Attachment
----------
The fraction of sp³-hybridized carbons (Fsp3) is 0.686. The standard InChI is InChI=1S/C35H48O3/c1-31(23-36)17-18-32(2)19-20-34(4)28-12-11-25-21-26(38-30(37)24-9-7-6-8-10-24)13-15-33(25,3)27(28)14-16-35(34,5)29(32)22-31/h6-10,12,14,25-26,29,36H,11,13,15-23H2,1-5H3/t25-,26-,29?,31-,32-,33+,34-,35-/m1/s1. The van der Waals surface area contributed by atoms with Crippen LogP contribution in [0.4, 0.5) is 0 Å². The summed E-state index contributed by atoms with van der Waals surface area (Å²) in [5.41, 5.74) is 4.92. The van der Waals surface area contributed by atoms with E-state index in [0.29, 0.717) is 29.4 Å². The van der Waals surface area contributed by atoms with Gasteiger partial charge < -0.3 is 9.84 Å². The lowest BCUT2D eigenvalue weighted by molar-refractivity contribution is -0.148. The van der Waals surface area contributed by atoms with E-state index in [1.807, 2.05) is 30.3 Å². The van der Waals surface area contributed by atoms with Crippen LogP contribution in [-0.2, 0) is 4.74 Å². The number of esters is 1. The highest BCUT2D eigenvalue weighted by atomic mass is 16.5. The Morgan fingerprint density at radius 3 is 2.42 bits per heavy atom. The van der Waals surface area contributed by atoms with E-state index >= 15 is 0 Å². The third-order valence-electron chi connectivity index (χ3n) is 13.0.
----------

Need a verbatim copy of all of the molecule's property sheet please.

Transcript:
The fraction of sp³-hybridized carbons (Fsp3) is 0.686. The standard InChI is InChI=1S/C35H48O3/c1-31(23-36)17-18-32(2)19-20-34(4)28-12-11-25-21-26(38-30(37)24-9-7-6-8-10-24)13-15-33(25,3)27(28)14-16-35(34,5)29(32)22-31/h6-10,12,14,25-26,29,36H,11,13,15-23H2,1-5H3/t25-,26-,29?,31-,32-,33+,34-,35-/m1/s1. The van der Waals surface area contributed by atoms with Crippen LogP contribution in [0.4, 0.5) is 0 Å². The summed E-state index contributed by atoms with van der Waals surface area (Å²) in [5.41, 5.74) is 4.92. The van der Waals surface area contributed by atoms with E-state index in [0.29, 0.717) is 29.4 Å². The van der Waals surface area contributed by atoms with Gasteiger partial charge < -0.3 is 9.84 Å². The lowest BCUT2D eigenvalue weighted by molar-refractivity contribution is -0.148. The van der Waals surface area contributed by atoms with E-state index in [1.807, 2.05) is 30.3 Å². The van der Waals surface area contributed by atoms with Crippen LogP contribution in [-0.2, 0) is 4.74 Å². The number of esters is 1. The highest BCUT2D eigenvalue weighted by atomic mass is 16.5. The Morgan fingerprint density at radius 3 is 2.42 bits per heavy atom. The van der Waals surface area contributed by atoms with E-state index >= 15 is 0 Å². The third-order valence-electron chi connectivity index (χ3n) is 13.0.